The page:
The chief difficulty in forest travel, especially in flat lands that are heavily timbered, is the lack of natural outlooks from which one could get a view of distant landmarks. Although there are plenty of marks in the woods themselves by which a trained woodsman can follow a route that he traversed not long before, yet these signs are forever changing, vanishing, being superseded by others. Not only do new growths spring up, but old ones are swept away, sometimes suddenly, as by flood or fire. Hence, when men have once picked out a course through the wroods that they intend to follow again, they leave permanent marks along the way for future guidance. The most conspicuous and durable waymarks that can easily be made are blazes on the trees. It is of no little consequence to a traveler in the wilds that he should know something about blazes and the special uses made of them in the backwoods.
On a thin-barked tree, a blaze is made by a single downward stroke, the axe being held almost parallel with the trunk; but if the bark is thick, an upward and a downward clip must be made, perhaps several of them, because, in any case, the object usually is to expose a good-sized spot of the whitish sapwood of the tree, which, set in the dark framework of the outer bark, is a staring mark in the woods, sure to attract attention, at least while fresh. Outside of white birch forests, white is the most conspicuous color in the woods, until snow falls.
If a blaze is made merely on the outer bark, it will not show so plainly by contrast. This kind of blaze, however, may be preferred for some purposes; for example, by a trapper who does not want to call everybody's attention to where his traps are set. A bark-blaze has the peculiarity that it lasts unaltered, to long as the bark itself endures, preserving its original outlines and distinctness, no matter how Lnuch the tree may grow. But if a wound, however slight, be made through the bark into the sapwood of the tree, so that the sap, which is the tree's blood, exudes, a healing process will at once set in, and the injury, in time, will be covered over. So, as soon as a blaze is made that exposes the wood, the tree begins at once to cover up its scar. This is a slow process. First the edges of the cut will widen, then a sort of lip of smooth new inner bark will form, and this will gradually spread inward over the gash. Once this new skin has formed, the wound will be covered by new annual layers of wood, as well as by new outer bark. Years after the blaze was made, nothing will show on the surface but a slight scar, a sign that takes practised eyes to detect and read.
A blaze always remains at its original height above the ground, and, where two or more spots have been cut in the same tree, they will always stand at the same distance apart. This is because a tree increases its height and girth only by building on top of the previous growth, not by stretching it.
The age of a hack or blaze in a marked tree is determined by chopping out a billet of the wood containing the mark and counting the annular rings of growth from bottom of scar outward, allowing one year for each ring. In counting annular growth, some begin with the first soft lamina (porous part of year's growth), jumping the first hard layer, to the second lamina, and so on. It is more accurate to count the hard strata, for the following reasons: Soft laminae are formed in the spring, when the sap is rising. If a hack is made at that time it may not show until a hard ring forms, over it the next fall or winter, when the sap is down. If the season has been very dry, there may be two runs of sap, hence a double soft ring that year. A mark made in wood when the sap is down (after the fall of leaves) can have its age determined very positively, but if made when the fresh sap is up it may be hard to say whether the mark goes through that year's growth or only to it.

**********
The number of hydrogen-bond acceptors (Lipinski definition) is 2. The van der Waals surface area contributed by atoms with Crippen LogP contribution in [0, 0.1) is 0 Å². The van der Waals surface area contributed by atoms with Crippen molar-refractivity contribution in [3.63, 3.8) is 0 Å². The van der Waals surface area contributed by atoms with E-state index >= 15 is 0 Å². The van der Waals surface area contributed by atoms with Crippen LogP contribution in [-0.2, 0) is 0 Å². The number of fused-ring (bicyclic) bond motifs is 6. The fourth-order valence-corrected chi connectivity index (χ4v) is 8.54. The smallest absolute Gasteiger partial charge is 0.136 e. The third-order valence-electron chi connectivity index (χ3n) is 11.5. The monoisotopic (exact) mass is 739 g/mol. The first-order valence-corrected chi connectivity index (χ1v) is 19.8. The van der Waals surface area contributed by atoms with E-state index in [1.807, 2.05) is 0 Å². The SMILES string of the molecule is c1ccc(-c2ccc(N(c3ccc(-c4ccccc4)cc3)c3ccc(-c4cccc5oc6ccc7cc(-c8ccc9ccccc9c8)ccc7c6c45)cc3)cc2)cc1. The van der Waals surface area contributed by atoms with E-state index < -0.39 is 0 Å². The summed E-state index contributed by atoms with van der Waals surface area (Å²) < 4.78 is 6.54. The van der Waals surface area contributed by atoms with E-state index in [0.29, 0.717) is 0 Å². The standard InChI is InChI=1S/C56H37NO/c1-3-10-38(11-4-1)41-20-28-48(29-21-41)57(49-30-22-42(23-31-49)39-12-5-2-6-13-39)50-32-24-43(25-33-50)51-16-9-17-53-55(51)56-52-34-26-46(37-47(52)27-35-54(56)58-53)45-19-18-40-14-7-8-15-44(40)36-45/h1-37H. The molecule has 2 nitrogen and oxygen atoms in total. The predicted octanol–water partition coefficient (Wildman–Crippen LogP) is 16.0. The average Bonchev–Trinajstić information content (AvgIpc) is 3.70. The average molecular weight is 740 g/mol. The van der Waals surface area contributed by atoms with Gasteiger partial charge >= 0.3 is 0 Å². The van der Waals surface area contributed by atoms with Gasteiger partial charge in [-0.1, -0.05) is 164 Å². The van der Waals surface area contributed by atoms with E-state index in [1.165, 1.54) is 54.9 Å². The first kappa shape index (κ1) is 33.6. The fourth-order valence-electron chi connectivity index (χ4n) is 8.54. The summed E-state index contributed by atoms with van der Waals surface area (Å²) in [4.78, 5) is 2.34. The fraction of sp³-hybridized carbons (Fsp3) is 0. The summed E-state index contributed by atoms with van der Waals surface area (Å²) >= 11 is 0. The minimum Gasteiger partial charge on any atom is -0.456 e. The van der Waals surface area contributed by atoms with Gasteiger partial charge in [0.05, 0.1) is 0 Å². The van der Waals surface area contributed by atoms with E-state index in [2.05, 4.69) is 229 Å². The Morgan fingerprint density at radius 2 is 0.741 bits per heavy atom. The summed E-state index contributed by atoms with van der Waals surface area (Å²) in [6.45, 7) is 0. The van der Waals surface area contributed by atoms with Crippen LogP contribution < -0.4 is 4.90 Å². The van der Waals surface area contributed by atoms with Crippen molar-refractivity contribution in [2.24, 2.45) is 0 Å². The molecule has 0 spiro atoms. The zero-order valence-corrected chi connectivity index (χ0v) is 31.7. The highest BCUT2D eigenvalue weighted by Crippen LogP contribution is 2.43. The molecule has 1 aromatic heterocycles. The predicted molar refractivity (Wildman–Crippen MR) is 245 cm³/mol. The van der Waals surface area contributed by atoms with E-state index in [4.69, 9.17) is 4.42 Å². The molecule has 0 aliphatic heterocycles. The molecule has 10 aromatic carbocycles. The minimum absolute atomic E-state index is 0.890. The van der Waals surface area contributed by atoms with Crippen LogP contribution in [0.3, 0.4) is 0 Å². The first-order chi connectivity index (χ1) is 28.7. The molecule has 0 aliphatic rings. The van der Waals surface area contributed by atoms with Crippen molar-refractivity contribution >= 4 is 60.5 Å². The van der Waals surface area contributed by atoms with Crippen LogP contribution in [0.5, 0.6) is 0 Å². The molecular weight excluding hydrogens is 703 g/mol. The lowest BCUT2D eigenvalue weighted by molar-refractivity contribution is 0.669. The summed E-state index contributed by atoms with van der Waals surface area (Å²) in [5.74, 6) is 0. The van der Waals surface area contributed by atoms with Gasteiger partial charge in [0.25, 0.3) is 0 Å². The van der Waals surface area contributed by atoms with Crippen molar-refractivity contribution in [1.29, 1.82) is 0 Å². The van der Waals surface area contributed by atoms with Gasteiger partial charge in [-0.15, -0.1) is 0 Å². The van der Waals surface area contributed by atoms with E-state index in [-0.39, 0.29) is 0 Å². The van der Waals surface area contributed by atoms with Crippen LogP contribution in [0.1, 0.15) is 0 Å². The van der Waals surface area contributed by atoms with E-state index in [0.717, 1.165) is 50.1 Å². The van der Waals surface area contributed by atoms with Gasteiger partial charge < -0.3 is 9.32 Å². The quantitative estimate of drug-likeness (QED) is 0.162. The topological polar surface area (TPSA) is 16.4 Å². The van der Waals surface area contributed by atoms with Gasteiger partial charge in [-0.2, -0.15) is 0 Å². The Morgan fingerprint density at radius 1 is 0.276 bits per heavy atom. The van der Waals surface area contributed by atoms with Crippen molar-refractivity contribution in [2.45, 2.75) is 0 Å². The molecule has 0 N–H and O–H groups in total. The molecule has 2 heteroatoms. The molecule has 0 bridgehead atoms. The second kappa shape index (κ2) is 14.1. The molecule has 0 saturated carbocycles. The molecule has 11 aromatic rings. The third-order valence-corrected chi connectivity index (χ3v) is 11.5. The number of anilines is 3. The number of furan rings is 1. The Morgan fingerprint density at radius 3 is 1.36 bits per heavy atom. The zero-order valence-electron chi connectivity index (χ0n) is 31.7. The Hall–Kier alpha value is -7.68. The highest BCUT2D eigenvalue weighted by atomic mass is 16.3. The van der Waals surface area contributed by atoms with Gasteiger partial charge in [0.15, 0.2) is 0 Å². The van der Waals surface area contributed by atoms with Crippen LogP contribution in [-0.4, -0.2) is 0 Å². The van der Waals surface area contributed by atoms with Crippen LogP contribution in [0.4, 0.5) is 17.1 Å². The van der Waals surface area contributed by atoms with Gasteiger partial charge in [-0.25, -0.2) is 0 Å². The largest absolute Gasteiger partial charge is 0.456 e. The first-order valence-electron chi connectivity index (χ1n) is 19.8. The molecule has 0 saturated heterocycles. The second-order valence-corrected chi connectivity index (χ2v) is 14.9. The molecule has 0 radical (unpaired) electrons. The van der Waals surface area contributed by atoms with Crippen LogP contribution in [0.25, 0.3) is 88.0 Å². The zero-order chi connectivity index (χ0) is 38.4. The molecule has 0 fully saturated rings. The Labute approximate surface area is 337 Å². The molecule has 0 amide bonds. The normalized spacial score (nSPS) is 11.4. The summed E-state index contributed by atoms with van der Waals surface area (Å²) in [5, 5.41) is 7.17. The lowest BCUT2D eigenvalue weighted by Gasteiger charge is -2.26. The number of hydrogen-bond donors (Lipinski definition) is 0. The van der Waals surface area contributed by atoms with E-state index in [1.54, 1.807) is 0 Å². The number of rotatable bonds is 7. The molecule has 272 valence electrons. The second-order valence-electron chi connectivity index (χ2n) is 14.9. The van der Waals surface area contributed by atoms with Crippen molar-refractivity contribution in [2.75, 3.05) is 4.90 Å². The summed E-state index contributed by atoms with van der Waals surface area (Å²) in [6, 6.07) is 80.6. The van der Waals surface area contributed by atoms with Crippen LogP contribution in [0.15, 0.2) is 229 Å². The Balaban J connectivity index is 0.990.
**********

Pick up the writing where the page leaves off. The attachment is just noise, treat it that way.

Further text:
On some kinds of trees, if a blaze goes through to the sap wood, the scar on the bark is hard to identify as an ax mark, because the wood, in growing, spreads it.
The age of an axe mark is hard to determine in birch, and impossible in tupelo or winged elm, owing to irregularity of fiber.
A blaze on a frozen tree makes a bad wound.
A mark on the sheltered side of a tree does not look nearly so old as one opposite, because moisture accumulated makes the bark rot off from the weather side.
Blazes on the bark of chestnut, tulip poplar, young white oak, many locusts, and some other trees, are not apt to be permanent because these trees shed their bark more or less and do not retain marks so well as beech, black birch, Spanish oak, mountain oak, and other close-barked trees. Bark that scales does not hold moss.
Most old woods trails are blazed on only one side of the tree, the side facing the trail, so as to be seen from either direction. Spotted trails (opposite sides blazed as previously described) are seldom made by professional woodsmen except where there is unusual danger of losing the way.
An old line of blazes on spruce or pine trees is much easier to follow than if made on non-resinous trees, because the resin deposited by the oozing sap leaves a very noticeable and durable mark. Similarly, when an inscription has been penciled or painted on a fresh blaze on a pine tree, the sap glazes over the mark and makes it almost imperishable.
In searching out a line of blazes, one should keep his eyes glancing horizontally along a plane about breast-high, because that is the height at which surveyors leave their marks, and others usually follow the custom, unless the line has been spotted by a man on horseback, or from a boat during time of overflow.
When a blazed line turns abruptly, so that a person following might otherwise overrun it, a long slash is made on that side of the tree which faces the new direction.